If you're looking to increase the amount of useable space around your home by turning the basement into an extra room, you'll need to decide on the type of floor that will best suit your needs.
There are a number of myths and misconceptions about basement flooring systems. The myths should not cloud your judgement as you try to decide what you'll do with the basement floor. Here is a brief discussion on three of these myths.
Radon Won't Get Into The House If The Basement Floor Is Well Sealed
Radon is a toxic gas released into the air when uranium undergoes decomposition in the soil. Radon gas often penetrates through cracks in the basement and travels into your interior living spaces. For this reason, many homeowners falsely believe that they'll have blocked out this toxic gas permanently if they seal all cracks that may be present on the basement floor.
Sealing cracks in concrete basement floors will reduce the likelihood of radon infiltration. However, this will do little to keep out the radon gas if the foundation of the house has cracks or similar openings. It might be a good idea to ask your renovation contractor to ascertain that your foundation is intact before he or she begins work on the basement floor.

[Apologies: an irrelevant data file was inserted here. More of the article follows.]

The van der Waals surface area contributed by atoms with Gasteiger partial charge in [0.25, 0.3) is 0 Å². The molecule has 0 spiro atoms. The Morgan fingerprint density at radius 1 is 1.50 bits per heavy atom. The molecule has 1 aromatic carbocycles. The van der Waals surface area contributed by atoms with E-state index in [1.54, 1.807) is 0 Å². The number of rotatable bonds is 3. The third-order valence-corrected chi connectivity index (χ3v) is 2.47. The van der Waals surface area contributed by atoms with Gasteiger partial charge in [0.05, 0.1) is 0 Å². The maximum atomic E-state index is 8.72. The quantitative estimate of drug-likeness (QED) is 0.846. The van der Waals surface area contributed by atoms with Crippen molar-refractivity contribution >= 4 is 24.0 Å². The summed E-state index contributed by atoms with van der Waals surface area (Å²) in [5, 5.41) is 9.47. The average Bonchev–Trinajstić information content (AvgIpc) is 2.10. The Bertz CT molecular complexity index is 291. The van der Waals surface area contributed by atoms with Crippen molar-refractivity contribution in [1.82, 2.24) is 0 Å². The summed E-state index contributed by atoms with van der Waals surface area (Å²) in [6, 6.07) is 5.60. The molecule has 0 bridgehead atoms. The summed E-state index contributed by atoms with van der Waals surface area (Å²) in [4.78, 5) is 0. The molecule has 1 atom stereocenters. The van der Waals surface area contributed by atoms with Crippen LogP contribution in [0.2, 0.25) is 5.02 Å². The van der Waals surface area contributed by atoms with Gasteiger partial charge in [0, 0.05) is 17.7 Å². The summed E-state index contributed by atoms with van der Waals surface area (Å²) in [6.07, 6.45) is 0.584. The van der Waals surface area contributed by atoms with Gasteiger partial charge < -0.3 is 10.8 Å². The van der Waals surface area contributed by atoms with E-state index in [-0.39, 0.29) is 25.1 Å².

Wooden Floors Cannot Be Installed In The Basement
This is among the most prevalent myths about basement flooring. Many homeowners believe this myth because they're aware that wood is vulnerable to moisture damage and because they know that moisture-related problems are common in basement areas.
Solid wood flooring might not be the best choice for a basement area because of the "moisture damage" effect. This is because solid wood flooring systems are made of single planks of wood derived from a mature tree.
You can still enjoy the benefits of wooden flooring in your basement with an engineered hardwood floor. Engineered timber flooring systems are different in the sense that they're made of multiple layers of wood that are subjected to pressure and heat-treatment so that they remain fused to each other in each piece of engineered timber. Engineered wood flooring systems therefore have a higher resistance to moisture infiltration and they're suitable for use in below-ground areas of the house (e.g. your basement).
Vinyl Floor Tiles Are An Asbestos Trap
Asbestos is no longer used in the manufacture of modern vinyl tiles. It was a prominent feature in old vinyl tiles before it was declared hazardous and many homeowners might have been skeptical about installing an "asbestos trap" in their basement areas.
Luxury vinyl tile flooring is a popular choice for residential areas. You can install luxury vinyl tiles in the basement without worrying about asbestos.